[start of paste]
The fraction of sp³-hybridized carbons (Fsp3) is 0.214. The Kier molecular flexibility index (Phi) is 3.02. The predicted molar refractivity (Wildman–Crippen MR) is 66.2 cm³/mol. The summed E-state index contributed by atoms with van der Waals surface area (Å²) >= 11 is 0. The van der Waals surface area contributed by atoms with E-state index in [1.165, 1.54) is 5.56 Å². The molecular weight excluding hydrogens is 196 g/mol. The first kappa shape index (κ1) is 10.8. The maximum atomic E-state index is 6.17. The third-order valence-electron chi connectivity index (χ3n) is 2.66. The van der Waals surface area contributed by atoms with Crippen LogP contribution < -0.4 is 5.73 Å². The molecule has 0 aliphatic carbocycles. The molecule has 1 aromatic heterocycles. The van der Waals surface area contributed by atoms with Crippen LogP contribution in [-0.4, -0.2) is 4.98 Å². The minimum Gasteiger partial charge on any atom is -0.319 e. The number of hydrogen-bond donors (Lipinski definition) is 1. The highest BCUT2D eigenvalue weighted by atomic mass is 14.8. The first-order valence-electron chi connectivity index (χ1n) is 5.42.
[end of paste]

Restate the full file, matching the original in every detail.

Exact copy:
The fraction of sp³-hybridized carbons (Fsp3) is 0.214. The Kier molecular flexibility index (Phi) is 3.02. The predicted molar refractivity (Wildman–Crippen MR) is 66.2 cm³/mol. The summed E-state index contributed by atoms with van der Waals surface area (Å²) >= 11 is 0. The van der Waals surface area contributed by atoms with E-state index in [1.165, 1.54) is 5.56 Å². The molecular weight excluding hydrogens is 196 g/mol. The first kappa shape index (κ1) is 10.8. The maximum atomic E-state index is 6.17. The third-order valence-electron chi connectivity index (χ3n) is 2.66. The van der Waals surface area contributed by atoms with Crippen LogP contribution < -0.4 is 5.73 Å². The molecule has 0 aliphatic carbocycles. The molecule has 1 aromatic heterocycles. The van der Waals surface area contributed by atoms with Crippen LogP contribution in [-0.4, -0.2) is 4.98 Å². The minimum Gasteiger partial charge on any atom is -0.319 e. The number of hydrogen-bond donors (Lipinski definition) is 1. The highest BCUT2D eigenvalue weighted by atomic mass is 14.8. The first-order valence-electron chi connectivity index (χ1n) is 5.42.